A clinic’s landlord turns the tables on anti-abortion protesters
By Petula Dvorak,
Regardless of how you feel about abortion, the way Todd Stave flipped the script on his bullies is pretty dang clever.
Stave is the landlord of a clinic in Germantown that provides abortions. Reproductive Health Services became the focus of antiabortion protesters when it was leased to LeRoy Carhart, one of the few doctors in the nation who acknowledges performing late-term abortions.
There are always protesters outside the office park where the clinic is located, quietly praying or holding vigil, with signs, rosaries, statues of Mary and posters of mangled fetuses.
“Totally appropriate. It’s their right,” Stave told me this week. “They are protected by the First Amendment. And outside the clinic is probably the most appropriate place for them to express their views.”
The abortion conflict has become a way of life for Stave. He’s not just a landlord. The clinic was operated by his father, who was a doctor. Then his sister managed it.
“I’ve been a member of this fight since Roe v. Wade, since I was 5 years old,” he said. The office was firebombed when he was a kid, and protesters gathered outside the family home as he was growing up. So he’s no stranger to the harassment and bullying of doctors and their families.
It has become routine for protesters to distribute fliers and create Web sites that supply personal information about doctors and encourage others to badger them. Kansas doctor George Tiller was killed in 2009, and the farm of his protege, Carhart, was burned to the ground in 1991.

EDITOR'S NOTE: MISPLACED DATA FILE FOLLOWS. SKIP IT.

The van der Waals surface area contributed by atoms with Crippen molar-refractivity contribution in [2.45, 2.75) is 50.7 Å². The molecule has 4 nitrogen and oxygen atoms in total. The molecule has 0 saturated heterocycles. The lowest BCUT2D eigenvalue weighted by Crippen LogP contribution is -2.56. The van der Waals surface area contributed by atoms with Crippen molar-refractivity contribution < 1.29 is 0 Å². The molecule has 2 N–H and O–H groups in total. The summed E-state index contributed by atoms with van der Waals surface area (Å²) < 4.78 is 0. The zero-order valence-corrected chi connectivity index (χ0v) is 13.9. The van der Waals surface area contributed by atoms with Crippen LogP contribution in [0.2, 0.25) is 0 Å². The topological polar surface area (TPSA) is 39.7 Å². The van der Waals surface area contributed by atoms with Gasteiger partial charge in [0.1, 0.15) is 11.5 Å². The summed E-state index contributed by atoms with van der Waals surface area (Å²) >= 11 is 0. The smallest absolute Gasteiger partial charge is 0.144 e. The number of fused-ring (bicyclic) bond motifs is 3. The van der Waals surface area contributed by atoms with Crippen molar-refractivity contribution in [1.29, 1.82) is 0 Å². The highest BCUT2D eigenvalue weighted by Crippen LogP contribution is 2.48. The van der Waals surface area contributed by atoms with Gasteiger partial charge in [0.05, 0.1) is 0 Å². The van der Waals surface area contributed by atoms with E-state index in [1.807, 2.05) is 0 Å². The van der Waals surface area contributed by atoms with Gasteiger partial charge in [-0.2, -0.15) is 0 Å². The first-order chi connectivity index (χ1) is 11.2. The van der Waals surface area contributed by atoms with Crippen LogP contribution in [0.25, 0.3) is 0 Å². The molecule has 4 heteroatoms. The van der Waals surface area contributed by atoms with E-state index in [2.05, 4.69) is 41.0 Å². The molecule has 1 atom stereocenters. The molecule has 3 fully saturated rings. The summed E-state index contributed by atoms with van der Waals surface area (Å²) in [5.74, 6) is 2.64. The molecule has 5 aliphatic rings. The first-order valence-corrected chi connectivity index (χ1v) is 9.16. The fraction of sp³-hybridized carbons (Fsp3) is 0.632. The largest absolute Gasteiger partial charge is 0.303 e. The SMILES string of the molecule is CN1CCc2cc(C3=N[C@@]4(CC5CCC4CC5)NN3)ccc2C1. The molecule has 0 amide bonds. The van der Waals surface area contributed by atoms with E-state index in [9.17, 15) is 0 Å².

The tactical decision to focus on a clinic’s landlord was a clever move, although Stave could handle it. He’s pretty tough after all the years in this fight.
But his tormentors crossed the line last fall when a big group showed up at his daughter’s middle school on the first day of classes and again at back-to-school night. They had signs displaying his name and contact information as well as those gory images of the fetuses.
“What parent wants to have that conversation with an 11-year-old on the first day of school?” he fumed.
Soon after that, the harassing calls started coming to his home. By the dozens, at all hours. Friends asked him how they could help. He began to take down the names and phone numbers of people who made unwanted calls. And he gave the information to his friends and asked them to call these folks back.
“In a very calm, very respectful voice, they said that the Stave family thanks you for your prayers,” he said. “They cannot terminate the lease, and they do not want to. They support women’s rights.”
This started with a dozen or so friends, and then it grew. Soon, more than a thousand volunteers were dialing.
If they could find the information, Stave’s supporters would ask during the callbacks how the children in the family were doing and mention their names and the names of their schools. “And then,” Stave said, “we’d tell them that we bless their home on such and such street,” giving the address.
The family of a protester who called Stave’s home could get up to 5,000 calls in return.